Learn about the last harvest festival on the Wheel of the Year: Samhain. All the history, correspondences, magickal workings, and more.
This post may contain affiliate links and I may earn a small commission when you click on the links at no additional cost to you! Thank you in advance for helping to support Feralwood Farm.
What is Samhain?
Samhain, pronounced “SAH-win”, is the eighth Sabbat and final spoke on the Wheel of the Year. With ancient Celtic origins, Samhain was one of the four fire festivals, and falls at the halfway point between the Autumn Equinox, and Winter Solstice. Opposing Beltane on the Wheel, Samhain also similarly features a “Thinning of the Veil” a time when the barrier between our world and that of spirits and other magickal entities is weakened and easier to cross. While Beltane famously is a stong time to interact with the Fae due to this “Thinning of the Veil”, Samhain is most known for interactions with spirits or ancestors.
Samhain is also known as the Third or Final Harvest festival (The first being Lughnasadh, and the second Mabon). The frost is coming, and most of the produce has been collected from the fields and stored away, but as people prepared for oncoming harsh weather and lack of food/resources, they had to cut back on everything that wasn’t crucial to their survival. Thus this festival was the time of the animal harvest. All creatures who could not be fed through the harsh Winter, were harvested during this time, and celebrated for their sacrifice.
Other Names or Similar Celebrations
- All Hallow’s Eve
- The Witch’s New Year
- The Third/Final Harvest
- Calan Gaeaf “The First Day of Winter”
- Oiche Shamnhna
- All Soul’s Day
- All Saint’s Day
Common Samhain Traditions
The dumb supper is when a meal is hosted and consumed by the living, but the dead are invited to participate and given seats and places at the table as a sign of respect. Often the windows are open during a dumb supper to invite the spirits into the home, to be respected and revered by the inhabitants. Sometimes specific spirits are invited, other times the invitation is simply open for any spirit which chooses to partake. During the course of the dinner, the living attendents remain silent as they enjoy their meals, simply using the silence to remember those who have passed on.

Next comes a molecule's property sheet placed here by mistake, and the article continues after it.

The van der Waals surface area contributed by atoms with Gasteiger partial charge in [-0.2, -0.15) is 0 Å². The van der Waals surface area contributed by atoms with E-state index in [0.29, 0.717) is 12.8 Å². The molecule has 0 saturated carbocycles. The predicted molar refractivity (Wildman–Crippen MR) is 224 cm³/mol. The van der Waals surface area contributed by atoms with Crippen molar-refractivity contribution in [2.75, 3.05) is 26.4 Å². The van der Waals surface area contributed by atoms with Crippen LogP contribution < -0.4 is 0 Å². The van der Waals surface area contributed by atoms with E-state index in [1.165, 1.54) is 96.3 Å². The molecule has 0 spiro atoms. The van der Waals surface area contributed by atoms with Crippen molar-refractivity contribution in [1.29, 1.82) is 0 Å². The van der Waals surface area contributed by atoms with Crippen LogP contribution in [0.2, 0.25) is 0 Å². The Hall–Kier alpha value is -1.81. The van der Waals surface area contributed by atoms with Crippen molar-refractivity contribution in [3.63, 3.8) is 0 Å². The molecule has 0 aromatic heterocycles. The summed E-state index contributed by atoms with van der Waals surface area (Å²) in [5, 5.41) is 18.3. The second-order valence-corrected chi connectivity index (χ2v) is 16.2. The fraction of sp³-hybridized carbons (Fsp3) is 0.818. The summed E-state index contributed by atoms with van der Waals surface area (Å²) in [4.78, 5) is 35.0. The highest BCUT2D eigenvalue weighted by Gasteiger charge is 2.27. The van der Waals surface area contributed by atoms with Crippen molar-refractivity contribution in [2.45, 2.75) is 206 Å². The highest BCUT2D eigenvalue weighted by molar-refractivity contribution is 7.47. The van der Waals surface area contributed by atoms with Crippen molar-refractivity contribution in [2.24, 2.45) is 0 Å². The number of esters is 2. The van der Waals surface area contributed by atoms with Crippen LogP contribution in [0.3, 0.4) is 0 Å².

As Samhain is one of the four Celtic Fire Festivals, it’s a great time to have a cozy bonfire or perhaps just a fire at home in the hearth. Meats can be roasted over the flames and thanks given to the animals who gave their lives to give you nourishment.
Carving Jack-O-Lanterns originally came from the myth of “Stringy Jack”, which is an Irish folktale about a man who tricked the devil and now has to wander the world with a lit piece of coal protected inside a carved turnip. This transformed into people carving their own turnips or potatoes and placing them in windows or doorways to scare away Stringy Jack and other potentially harmful or tricky spirits. Once Irish immigrants came to America, the tradition was continued with Pumpkins.
Trick-or-Treating is also derived from old Samhain traditions. The Celts believed that by dressing up they were disguising themselves from negative spirits who would wander the Earth on Samhain. In the Middle-Ages, “guising” was when children or impoverished people would dress in costumes and go door-to-door begging for food in exchange for songs or prayers. This practice was known as “souling” and the participants called “soulers”. In Ireland, the practice of mumming involved dressing up in costumes, and going door-to-door to sing in exchange for tasty cakes and baked goods.
- Black Obsidian
- Black Tourmaline
- Smokey Quartz
- Dittany of Crete
- Snapdragons (dried)
Food & Drink
- Soups & Stews
Ideas for Magickal Workings
- Ancestor Work
- Baneful Magick
- Defensive Magick
- Shadow Work
- Spirit Work
Did you know I use Canva to make all the graphics I use here on my website? Click here to try it out for yourself!
Don’t want to wait to start your next Witchy read? You try Audible Plus and get two free Audiobooks here!
More About the Wheel of the Year
- Beltane 101: The History of the Sabbat
- 10 Easy Ways to Celebrate Beltane During Quarantine
- Your FREE Beltane Grimoire Page
- 3 Simple Recipes for your Beltane Feast
- What is Litha? Everything you Need to Know About the Summer Solstice
- Your FREE Litha Grimoire Page